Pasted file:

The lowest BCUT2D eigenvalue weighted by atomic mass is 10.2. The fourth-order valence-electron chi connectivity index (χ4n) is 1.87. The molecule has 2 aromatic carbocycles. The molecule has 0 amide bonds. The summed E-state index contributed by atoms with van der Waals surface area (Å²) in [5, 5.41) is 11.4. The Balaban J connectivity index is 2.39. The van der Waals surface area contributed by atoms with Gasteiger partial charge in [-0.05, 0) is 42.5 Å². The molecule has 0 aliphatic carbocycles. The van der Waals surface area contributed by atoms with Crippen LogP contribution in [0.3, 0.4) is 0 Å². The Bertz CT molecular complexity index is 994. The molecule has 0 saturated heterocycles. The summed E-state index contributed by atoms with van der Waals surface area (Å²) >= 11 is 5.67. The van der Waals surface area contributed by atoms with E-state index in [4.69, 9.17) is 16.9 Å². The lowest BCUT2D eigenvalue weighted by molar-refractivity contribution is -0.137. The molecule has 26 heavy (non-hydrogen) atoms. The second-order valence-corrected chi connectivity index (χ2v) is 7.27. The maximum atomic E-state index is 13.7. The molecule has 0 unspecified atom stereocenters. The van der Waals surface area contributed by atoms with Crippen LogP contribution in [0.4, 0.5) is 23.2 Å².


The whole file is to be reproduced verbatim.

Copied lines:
The lowest BCUT2D eigenvalue weighted by atomic mass is 10.2. The fourth-order valence-electron chi connectivity index (χ4n) is 1.87. The molecule has 2 aromatic carbocycles. The molecule has 0 amide bonds. The summed E-state index contributed by atoms with van der Waals surface area (Å²) in [5, 5.41) is 11.4. The Balaban J connectivity index is 2.39. The van der Waals surface area contributed by atoms with Gasteiger partial charge in [-0.05, 0) is 42.5 Å². The molecule has 0 aliphatic carbocycles. The van der Waals surface area contributed by atoms with Crippen LogP contribution in [0.3, 0.4) is 0 Å². The Bertz CT molecular complexity index is 994. The molecule has 0 saturated heterocycles. The summed E-state index contributed by atoms with van der Waals surface area (Å²) >= 11 is 5.67. The van der Waals surface area contributed by atoms with E-state index in [4.69, 9.17) is 16.9 Å². The lowest BCUT2D eigenvalue weighted by molar-refractivity contribution is -0.137. The molecule has 26 heavy (non-hydrogen) atoms. The second-order valence-corrected chi connectivity index (χ2v) is 7.27. The maximum atomic E-state index is 13.7. The molecule has 0 unspecified atom stereocenters. The van der Waals surface area contributed by atoms with Crippen LogP contribution in [0.4, 0.5) is 23.2 Å².